This is obviously incredibly treacherous territory, particularly for a reporter who tries to simply let the work speak for itself. First, clearly, this isn't an issue that has gotten much traction in Christian circles to this point. It has not become a huge rallying point for either liberal or conservative Christians. I have read, however, some commentary by Christian bloggers after the interview Rick and Kay Warren gave to Piers Morgan, wondering if he might take up this issue and try to launch a Christian movement for gun control. I'm very interested in seeing what unfolds on that front.
In a good faith attempt to answer your question, it seems to me that this is one of those issues in which many people simply take the Bible and apply it in a way that fits their existing viewpoint. There are a variety of principles, of course, that might apply, from loving one's neighbor to rendering unto Caesar what is Caesar's. Above all else, however, I would hope Christians bring to the gun control debate the virtues of civility and humility. How great would it be if Christians could help lead the way in ushering in levelheadedness and decorum on an issue that has become almost irretrievably polarizing?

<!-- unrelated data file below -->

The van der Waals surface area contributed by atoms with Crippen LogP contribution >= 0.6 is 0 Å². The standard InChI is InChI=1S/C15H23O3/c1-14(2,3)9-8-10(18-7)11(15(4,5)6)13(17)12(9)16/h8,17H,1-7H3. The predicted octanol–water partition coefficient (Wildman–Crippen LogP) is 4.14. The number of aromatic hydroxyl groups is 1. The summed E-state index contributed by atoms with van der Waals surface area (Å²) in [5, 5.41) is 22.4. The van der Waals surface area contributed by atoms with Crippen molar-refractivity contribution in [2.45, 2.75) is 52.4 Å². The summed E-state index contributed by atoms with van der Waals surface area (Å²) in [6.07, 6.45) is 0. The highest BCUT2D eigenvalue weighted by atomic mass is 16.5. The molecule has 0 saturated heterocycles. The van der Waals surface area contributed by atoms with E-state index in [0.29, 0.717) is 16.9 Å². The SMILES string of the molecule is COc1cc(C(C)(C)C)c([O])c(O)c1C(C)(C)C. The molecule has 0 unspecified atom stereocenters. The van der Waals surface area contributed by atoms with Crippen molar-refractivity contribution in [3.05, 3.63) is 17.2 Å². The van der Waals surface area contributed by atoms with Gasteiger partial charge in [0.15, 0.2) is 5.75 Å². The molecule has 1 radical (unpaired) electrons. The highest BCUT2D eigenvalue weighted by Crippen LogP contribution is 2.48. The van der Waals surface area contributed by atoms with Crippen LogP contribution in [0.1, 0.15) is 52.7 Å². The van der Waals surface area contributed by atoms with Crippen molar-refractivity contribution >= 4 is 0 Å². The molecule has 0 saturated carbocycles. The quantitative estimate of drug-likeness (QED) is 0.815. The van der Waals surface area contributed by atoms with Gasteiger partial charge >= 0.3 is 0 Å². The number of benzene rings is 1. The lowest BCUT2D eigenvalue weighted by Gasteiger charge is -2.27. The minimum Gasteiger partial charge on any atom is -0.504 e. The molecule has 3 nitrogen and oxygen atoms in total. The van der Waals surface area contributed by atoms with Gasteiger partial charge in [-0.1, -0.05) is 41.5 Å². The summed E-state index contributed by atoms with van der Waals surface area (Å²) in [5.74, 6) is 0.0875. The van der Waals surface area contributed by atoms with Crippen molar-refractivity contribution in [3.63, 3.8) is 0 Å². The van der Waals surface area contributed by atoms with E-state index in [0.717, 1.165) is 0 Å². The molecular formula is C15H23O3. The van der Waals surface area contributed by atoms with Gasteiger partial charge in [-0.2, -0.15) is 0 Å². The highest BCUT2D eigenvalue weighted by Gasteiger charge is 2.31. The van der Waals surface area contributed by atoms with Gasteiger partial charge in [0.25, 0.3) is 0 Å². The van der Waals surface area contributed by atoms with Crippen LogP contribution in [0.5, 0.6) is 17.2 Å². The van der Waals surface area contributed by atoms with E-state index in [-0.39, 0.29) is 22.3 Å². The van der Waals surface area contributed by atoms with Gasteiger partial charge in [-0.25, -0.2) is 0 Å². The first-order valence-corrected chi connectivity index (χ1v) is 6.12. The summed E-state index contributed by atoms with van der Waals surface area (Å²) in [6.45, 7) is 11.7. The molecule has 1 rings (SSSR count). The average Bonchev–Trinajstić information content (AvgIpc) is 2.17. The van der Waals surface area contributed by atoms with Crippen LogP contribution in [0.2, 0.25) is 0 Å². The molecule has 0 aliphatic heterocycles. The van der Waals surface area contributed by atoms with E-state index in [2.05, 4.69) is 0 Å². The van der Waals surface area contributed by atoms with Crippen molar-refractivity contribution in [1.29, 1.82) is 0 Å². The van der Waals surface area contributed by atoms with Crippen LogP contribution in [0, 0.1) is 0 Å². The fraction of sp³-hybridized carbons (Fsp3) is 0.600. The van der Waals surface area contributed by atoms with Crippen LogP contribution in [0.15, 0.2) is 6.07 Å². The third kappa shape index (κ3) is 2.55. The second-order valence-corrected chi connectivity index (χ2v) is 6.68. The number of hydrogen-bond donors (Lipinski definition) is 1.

Some readers will know the name John McCandlish Phillips, another NYT reporter and a Christian who passed away this April. What kind of example was he for you?
I met John at a meeting for a group for Christian journalists. . . . Here was this gaunt, elderly, extremely tall man—he looked like a modern-day Ichabod Crane—who introduced himself to me in this wheezy, high-pitched voice as "John Phillips, formerly of The New York Times." I had no idea who he was, but then I looked him up and discovered, of course, that he was a legend.
When I met John, I was still an AP reporter. He took an interest in me, as he did with a lot of promising young Christian journalists. He doled out advice and encouragement and was often just a listening ear. He was overjoyed when I moved over to The Times, and he'd regularly send me notes about stories I'd done.
At one point early in my career at TheTimes, I had sent a note to some top editors, which got passed around to more top editors, about some thoughts I had about our coverage of religion, in which I disclosed my personal faith background. A longtime editor sent an appreciative note back, in which he recalled John and how he used to lead prayer meetings in a room just off of the newsroom. John also, famously, kept a Bible prominently displayed at his desk.
A lot of what John used to talk about was not about evangelizing the newsroom, but simply being excellent at journalism, because that's what God would want. He was an example to me.